"But only nine of the last 22," he adds, almost disgusted. This man is probably the winningest single-league owner in the history of fantasy sports, yet he apparently feels as much like a 15-time loser as a 19-time winner. The sweetest title for Goodman might be his first, back when the league only went half-a-dozen teams deep, and the NFL schedule lasted just 14 weeks.
"Basically back then, you had to have a good quarterback to win," he says. "Passing touchdowns scored the same as rushing. I can tell you the first round of the draft exactly, I think. Stabler was picked first, then Bert Jones. Then Roger Staubach. [Ken] Anderson was the fourth pick. Fifth pick was some running back, probably Franco [Harris]. And the last pick of the first round was Jim Zorn."
Goodman snagged Payton near the top, and then Dorsett fell to the middle-rounds. Even then, a rookie bias existed in fantasy. "I got Dorsett in the seventh or the eighth, because it was his first season. He wasn't even starting. Preston Pearson was the starter, I think."
But Dorsett wasn't the draft's filthiest steal.
"The funny thing is," says Goodman, "I drafted my quarterback – I drafted Ken Anderson in the first round -- and then I wound up using him for only about three or four weeks. My last pick in the draft was Bob Griese, and he had an unbelievable year, out of nowhere."
Griese led the NFL in passing touchdowns that season. He was also the essential player in the highest-scoring week in the history of Goodman's fantasy league, under the original rules. In league lore, the record-setter is simply known as "The Nat Moore Game."
"I think that was Thanksgiving, that first year," says Goodman. "Griese threw for six touchdowns, three of them to Moore, another of my starters."
The box score from November 24, 1977 confirms the details: Griese went 15-for-23, passing for 207 yards and six scores in a 55-14 mauling of the St. Louis Cardinals. Moore caught seven balls, crossing the goal line from 4, 9 and 28 yards. On that same Thanksgiving Day, in the greatest season of his Hall of Fame career, Payton found the end zone twice at Detroit, gaining 244 scrimmage yards. Dorsett would add another score on Sunday. The only member of Goodman's active roster who was shut out that week was Oakland tight end Dave Casper.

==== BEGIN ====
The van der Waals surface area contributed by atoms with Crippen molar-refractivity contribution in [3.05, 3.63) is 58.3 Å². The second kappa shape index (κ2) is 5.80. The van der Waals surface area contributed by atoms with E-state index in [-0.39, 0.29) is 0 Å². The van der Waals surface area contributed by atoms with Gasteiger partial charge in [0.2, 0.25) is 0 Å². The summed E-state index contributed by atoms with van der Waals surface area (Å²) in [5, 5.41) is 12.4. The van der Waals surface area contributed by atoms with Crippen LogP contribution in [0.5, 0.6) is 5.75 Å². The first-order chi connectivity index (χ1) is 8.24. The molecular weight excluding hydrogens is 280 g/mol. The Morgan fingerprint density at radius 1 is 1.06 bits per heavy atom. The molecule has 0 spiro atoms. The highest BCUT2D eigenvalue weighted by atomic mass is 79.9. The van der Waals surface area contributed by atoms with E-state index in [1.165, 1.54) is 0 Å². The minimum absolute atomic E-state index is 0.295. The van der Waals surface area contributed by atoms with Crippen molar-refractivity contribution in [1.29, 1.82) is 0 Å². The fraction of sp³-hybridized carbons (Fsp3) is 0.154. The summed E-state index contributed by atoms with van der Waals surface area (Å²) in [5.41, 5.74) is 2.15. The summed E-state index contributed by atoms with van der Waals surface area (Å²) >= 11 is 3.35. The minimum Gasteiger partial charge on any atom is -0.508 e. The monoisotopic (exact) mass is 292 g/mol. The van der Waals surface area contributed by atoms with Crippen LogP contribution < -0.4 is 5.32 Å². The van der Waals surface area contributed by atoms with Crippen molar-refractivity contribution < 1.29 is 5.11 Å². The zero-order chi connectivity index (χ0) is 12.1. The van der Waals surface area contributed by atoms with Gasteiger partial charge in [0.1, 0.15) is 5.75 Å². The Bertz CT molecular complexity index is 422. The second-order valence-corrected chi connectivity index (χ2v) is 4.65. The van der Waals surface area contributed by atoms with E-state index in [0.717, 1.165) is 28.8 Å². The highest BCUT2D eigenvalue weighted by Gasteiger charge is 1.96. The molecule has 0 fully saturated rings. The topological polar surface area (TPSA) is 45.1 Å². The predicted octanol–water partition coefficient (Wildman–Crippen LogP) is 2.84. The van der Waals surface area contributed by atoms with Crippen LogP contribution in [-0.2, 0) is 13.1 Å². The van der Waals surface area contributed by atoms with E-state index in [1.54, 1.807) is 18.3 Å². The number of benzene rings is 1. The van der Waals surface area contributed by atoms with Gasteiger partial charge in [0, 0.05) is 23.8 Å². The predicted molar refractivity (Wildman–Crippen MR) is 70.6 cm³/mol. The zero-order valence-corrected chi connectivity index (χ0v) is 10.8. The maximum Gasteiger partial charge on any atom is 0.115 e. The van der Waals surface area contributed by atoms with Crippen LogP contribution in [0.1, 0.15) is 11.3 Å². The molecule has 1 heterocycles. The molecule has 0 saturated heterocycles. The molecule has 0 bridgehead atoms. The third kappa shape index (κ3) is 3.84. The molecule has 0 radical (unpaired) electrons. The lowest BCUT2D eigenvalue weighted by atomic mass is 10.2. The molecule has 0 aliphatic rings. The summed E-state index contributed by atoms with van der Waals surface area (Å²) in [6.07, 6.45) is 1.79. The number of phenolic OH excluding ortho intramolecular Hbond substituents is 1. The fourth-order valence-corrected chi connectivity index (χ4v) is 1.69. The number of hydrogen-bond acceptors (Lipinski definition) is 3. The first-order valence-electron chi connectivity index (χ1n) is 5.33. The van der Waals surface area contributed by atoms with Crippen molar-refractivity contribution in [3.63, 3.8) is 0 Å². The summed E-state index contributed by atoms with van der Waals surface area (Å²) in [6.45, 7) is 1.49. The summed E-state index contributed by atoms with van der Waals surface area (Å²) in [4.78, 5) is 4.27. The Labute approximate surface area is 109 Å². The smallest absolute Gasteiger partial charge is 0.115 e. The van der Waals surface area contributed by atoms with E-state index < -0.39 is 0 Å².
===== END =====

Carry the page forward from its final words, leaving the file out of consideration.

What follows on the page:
It's incredible that a fantasy scoring record from '77 would endure so long, because that was an era in which stats were scarce and hard-earned. Any penalty on a defensive back essentially required an assault. Griese's league-leading touchdown total was 22; Joe Ferguson led the NFL in passing yards with 2,803. This season, through three weeks, Tom Brady is already halfway to 22 TDs. At his current pace, Brady will pass 2,800 yards in Week 8.
You might think a 35-year fantasy veteran like Goodman would view the NFL's passing explosion as the game's greatest seismic shift, but no.
"The reason I won those early years is that I knew where to go to get information," he says. "My wife worked for Pro Football Weekly, so I used to hang around there to get the information. I was always coming up with guys like [Eagles running back] Wilbert Montgomery, who came out of nowhere. Or Sherman Smith on Seattle.
"But now you can't do that. Now everybody's got the same information. I'm not smarter than everybody, but I knew where to go."
But still, nine titles over the past 22 years is hardly an embarrassment.
"Frankly," says Goodman, "I might be a little more interested in football than most of the guys."